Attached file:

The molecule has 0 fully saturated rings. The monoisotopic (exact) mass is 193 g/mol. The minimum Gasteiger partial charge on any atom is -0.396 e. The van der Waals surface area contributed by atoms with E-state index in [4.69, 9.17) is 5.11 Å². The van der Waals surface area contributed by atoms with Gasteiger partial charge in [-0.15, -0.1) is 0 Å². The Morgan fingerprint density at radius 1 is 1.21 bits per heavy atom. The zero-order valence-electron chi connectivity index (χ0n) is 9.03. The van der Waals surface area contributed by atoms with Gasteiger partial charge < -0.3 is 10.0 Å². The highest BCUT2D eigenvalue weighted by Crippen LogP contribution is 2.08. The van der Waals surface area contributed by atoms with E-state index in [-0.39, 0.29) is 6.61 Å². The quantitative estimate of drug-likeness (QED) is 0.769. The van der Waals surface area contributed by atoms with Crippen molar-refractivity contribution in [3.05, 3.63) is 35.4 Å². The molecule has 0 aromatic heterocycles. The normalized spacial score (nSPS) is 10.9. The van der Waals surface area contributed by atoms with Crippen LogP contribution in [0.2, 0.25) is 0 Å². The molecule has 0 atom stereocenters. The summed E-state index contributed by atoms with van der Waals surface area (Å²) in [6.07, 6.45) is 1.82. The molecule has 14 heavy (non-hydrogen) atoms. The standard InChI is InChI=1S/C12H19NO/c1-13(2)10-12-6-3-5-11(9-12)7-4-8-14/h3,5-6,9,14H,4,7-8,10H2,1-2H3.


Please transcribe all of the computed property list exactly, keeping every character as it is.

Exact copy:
The molecule has 0 fully saturated rings. The monoisotopic (exact) mass is 193 g/mol. The minimum Gasteiger partial charge on any atom is -0.396 e. The van der Waals surface area contributed by atoms with E-state index in [4.69, 9.17) is 5.11 Å². The van der Waals surface area contributed by atoms with Gasteiger partial charge in [-0.15, -0.1) is 0 Å². The Morgan fingerprint density at radius 1 is 1.21 bits per heavy atom. The zero-order valence-electron chi connectivity index (χ0n) is 9.03. The van der Waals surface area contributed by atoms with Gasteiger partial charge < -0.3 is 10.0 Å². The highest BCUT2D eigenvalue weighted by Crippen LogP contribution is 2.08. The van der Waals surface area contributed by atoms with E-state index in [-0.39, 0.29) is 6.61 Å². The quantitative estimate of drug-likeness (QED) is 0.769. The van der Waals surface area contributed by atoms with Crippen molar-refractivity contribution in [3.05, 3.63) is 35.4 Å². The molecule has 0 aromatic heterocycles. The normalized spacial score (nSPS) is 10.9. The van der Waals surface area contributed by atoms with Crippen LogP contribution in [0.2, 0.25) is 0 Å². The molecule has 0 atom stereocenters. The summed E-state index contributed by atoms with van der Waals surface area (Å²) in [6.07, 6.45) is 1.82. The molecule has 14 heavy (non-hydrogen) atoms. The standard InChI is InChI=1S/C12H19NO/c1-13(2)10-12-6-3-5-11(9-12)7-4-8-14/h3,5-6,9,14H,4,7-8,10H2,1-2H3.